Now consider what happens in the Gold market. Based on Fridays closing price of $287.50, Gold has a market capitalization of $1.07 trillion. There are 3.74 billion ounces in existence (in ‘issue’, to put it in stock market terms), and just like the price of Microsoft shares, the price of each ounce of Gold is the result of speculators, market makers and investors interacting with one another to buy Gold, to sell Gold, to own Gold or to short sell Gold. Again, that’s it; there are no other alternatives.
And just like the interaction of people trading Microsoft shares determines the price of those shares, the continuous interaction in the Gold market determines the price of those ounces of Gold.
A further comparison of the Microsoft market and the Gold market is interesting and useful. Gold does not pay interest (unless loaned); Microsoft does not pay a dividend (nor do its shares earn interest unless they are loaned). Of course, Microsoft is a business enterprise, and for that reason generates value for a reason different from Gold, which has value because it is a numeraire, a useful means for measuring the price of goods and services. But the point is that both Gold ounces and Microsoft shares have value, even if that value arises for different reasons.
Last year, the ounces of Gold in existence grew by 1.9%. Microsoft shares in issue (split adjusted) increased by 3.6%, nearly double the rate of new Gold ounces mined. In other words, the aboveground stock of Microsoft shares is growing nearly twice as fast as the aboveground stock of Gold ounces.
But there is one area where Gold and Microsoft really differ. Currently, the short position in Microsoft is 15.9 million shares, about .5% of the total shares in issue. By comparison the short position in Gold is huge, and is more than 17-times larger on a relative basis. Following the reasoning used by Frank Veneroso in his estimates, I believe the short position in Gold is around 325 million ounces, about 8.7% of the total weight of the aboveground Gold stock. Where is this Gold coming from?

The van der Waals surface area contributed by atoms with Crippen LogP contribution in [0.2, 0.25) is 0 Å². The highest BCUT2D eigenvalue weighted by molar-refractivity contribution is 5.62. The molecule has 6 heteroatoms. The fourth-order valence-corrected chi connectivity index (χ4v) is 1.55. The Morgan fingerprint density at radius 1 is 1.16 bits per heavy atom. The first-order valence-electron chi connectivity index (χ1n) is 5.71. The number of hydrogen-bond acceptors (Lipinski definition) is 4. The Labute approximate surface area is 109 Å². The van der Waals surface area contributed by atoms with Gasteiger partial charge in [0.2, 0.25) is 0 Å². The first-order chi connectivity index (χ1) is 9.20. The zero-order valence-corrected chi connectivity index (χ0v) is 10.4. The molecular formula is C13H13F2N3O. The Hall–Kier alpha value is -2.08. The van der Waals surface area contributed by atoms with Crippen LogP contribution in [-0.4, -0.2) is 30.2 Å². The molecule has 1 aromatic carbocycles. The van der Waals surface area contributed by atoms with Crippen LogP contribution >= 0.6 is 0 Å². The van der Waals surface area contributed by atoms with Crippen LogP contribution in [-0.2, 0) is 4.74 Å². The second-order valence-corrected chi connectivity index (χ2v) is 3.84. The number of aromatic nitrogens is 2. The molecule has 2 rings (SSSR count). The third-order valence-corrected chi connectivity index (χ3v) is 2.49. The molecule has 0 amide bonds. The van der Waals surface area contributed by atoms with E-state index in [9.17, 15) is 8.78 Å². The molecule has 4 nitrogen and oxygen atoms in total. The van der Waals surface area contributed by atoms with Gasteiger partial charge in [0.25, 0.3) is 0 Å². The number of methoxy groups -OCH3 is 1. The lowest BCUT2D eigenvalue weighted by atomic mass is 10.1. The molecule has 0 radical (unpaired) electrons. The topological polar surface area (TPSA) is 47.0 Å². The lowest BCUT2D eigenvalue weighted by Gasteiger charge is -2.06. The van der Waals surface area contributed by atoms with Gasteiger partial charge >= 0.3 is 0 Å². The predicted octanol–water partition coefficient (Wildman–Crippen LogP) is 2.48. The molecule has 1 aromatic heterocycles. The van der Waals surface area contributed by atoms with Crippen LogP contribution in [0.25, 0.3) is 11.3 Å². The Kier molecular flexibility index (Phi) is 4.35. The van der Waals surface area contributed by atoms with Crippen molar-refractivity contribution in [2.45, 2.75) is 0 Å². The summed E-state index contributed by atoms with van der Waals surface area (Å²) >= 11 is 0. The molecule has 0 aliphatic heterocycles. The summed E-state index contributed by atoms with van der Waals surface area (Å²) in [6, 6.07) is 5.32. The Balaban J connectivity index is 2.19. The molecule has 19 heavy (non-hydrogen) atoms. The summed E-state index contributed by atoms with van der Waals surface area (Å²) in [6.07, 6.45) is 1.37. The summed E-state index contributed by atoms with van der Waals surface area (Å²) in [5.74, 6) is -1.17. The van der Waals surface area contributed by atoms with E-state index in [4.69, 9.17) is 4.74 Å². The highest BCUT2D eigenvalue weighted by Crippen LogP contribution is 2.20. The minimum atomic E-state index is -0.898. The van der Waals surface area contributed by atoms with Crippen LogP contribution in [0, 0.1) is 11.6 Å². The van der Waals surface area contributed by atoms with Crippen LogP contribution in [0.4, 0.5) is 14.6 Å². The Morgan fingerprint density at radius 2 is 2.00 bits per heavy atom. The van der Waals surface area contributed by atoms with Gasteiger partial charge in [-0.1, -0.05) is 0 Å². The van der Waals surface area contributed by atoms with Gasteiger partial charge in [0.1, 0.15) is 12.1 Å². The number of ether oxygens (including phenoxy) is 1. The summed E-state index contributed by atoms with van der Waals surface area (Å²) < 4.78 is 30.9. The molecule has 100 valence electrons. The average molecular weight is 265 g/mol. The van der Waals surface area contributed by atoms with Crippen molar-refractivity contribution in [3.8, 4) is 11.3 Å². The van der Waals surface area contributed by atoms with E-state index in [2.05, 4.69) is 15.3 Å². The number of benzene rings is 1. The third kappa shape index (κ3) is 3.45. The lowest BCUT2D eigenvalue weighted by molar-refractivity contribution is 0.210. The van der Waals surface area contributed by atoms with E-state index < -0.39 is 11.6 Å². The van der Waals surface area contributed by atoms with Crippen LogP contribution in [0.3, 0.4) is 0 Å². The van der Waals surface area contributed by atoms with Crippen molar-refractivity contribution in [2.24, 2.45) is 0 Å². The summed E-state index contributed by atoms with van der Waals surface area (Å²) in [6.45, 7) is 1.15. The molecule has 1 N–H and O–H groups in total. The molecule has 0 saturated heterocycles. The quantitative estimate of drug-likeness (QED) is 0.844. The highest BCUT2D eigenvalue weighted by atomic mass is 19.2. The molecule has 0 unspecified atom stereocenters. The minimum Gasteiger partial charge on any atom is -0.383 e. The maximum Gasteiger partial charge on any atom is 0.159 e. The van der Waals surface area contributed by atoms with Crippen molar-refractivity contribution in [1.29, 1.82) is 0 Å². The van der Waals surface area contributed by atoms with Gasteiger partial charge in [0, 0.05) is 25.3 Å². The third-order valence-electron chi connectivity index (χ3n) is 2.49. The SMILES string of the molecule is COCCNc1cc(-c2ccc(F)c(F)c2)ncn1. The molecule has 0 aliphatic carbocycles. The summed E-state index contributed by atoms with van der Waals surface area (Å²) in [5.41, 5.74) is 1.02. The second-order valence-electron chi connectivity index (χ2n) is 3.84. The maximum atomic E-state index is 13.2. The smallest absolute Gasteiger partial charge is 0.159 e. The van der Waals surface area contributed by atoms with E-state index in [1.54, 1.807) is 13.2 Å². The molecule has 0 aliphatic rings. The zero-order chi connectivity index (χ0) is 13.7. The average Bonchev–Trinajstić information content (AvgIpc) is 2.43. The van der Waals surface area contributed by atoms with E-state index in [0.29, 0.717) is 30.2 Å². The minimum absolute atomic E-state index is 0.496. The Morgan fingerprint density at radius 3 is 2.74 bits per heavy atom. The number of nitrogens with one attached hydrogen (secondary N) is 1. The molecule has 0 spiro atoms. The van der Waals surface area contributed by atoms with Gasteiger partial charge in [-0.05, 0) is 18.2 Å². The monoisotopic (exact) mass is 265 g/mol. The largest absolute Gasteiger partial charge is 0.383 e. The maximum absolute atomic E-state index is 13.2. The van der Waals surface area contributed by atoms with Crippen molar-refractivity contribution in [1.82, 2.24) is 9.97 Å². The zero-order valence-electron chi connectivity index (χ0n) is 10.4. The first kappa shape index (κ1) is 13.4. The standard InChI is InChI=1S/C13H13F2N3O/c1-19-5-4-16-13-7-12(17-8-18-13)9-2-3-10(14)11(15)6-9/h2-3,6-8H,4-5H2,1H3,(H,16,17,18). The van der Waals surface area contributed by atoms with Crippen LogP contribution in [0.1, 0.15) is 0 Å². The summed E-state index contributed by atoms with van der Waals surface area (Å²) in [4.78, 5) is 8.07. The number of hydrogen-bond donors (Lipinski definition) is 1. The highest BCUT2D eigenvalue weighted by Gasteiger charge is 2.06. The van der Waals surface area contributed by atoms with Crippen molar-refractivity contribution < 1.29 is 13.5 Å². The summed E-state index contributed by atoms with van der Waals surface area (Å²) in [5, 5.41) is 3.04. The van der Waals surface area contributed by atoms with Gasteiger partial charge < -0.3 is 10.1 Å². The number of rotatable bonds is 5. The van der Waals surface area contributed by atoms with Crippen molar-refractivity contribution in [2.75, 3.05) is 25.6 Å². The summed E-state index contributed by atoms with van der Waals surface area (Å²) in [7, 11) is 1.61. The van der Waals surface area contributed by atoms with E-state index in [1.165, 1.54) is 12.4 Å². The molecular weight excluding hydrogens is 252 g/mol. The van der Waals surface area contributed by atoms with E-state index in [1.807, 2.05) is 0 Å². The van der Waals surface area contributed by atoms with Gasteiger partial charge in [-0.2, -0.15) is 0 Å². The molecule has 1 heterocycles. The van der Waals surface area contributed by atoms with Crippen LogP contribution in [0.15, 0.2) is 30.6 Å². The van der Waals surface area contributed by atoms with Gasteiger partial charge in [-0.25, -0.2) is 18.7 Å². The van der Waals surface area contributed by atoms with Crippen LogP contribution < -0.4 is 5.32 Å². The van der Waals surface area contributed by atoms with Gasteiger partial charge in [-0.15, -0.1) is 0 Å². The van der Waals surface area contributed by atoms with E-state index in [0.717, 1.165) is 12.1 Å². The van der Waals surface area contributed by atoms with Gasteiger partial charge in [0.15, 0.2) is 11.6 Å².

Insiders in Microsoft own about 800 million shares, about 32% of the total shares in issue. ‘Insiders’ in the Gold market, i.e., the central banks, own about 28% of the total aboveground stock of Gold. I seriously doubt whether one insider at Microsoft in an attempt to earn interest income has loaned even one share of stock to the short sellers. Not so with the Gold market. More than 90% of the Gold borrowed by short sellers has come from the Gold market ‘insiders’, the central banks. In contrast to Microsoft, these insiders have loaned to the short sellers and mining companies about one-third of what they own.
Despite what Mr. Best may lead you to believe, the impact on the Gold price from the forward selling by the mining companies is no different than that of the short sellers. It puts downward pressure on the Gold price, and we have seen that downward pressure at work over the past several years as the short position of speculators and the hedge position of mining companies has mushroomed.
The mining companies are ‘hedged’ – they are not ‘short’ Gold – because they hope to mine in the future the Gold they need to repay what they have borrowed. Nevertheless, the impact on the Gold price is the same from hedging as short selling; it adds downward pressure.
Incidentally, one other part of Mr. Best’s statement is incorrect. The physical market drives the Gold price, not the other way around, and the reason is simple.
In the final analysis, it is the physical Gold the matters, not the varied and numerous paper representations of Gold. The reason of course is delivery. From time to time, the longs ask the shorts – as is their right to ask – to make delivery. In other words, the longs want the physical metal, and not just some promise to pay metal, or another paper promise to pay value, what we call national currencies. In contrast to the national currencies, which can be created out of thin air by bookkeeping entries, Gold can only be created by mining. That means sweat and toil. If a short is required to make delivery, the metal he requires can only be obtained by going into the market and buying it back, exactly the same procedure that must be followed by the shorts in Microsoft.
What will happen when all the shorts in Gold seek to cover? The price will skyrocket. Let the short sellers take warning, and recall the sage advice of stock manipulator Daniel Drew, who defeated Commodore Vanderbilt’s attempts to get control of the Erie Railroad over one hundred years ago.
He who sells
What isn’t his ‘n
Buys it back
Or goes to prison.
Ah, the good old days, long before the ‘too big to fail’ doctrine was promulgated. The short sellers at Long Term Capital didn’t go to prison, their friends on Wall Street saw to that. In fact they are still there in control managing that hedge fund’s trading, somewhat poorer and hopefully a lot wiser.
Vanderbilt lost a fortune in his failed attempt to control the Erie. But that fortune pales in comparison to what will be lost by the shorts in today’s Gold market when they finally cover.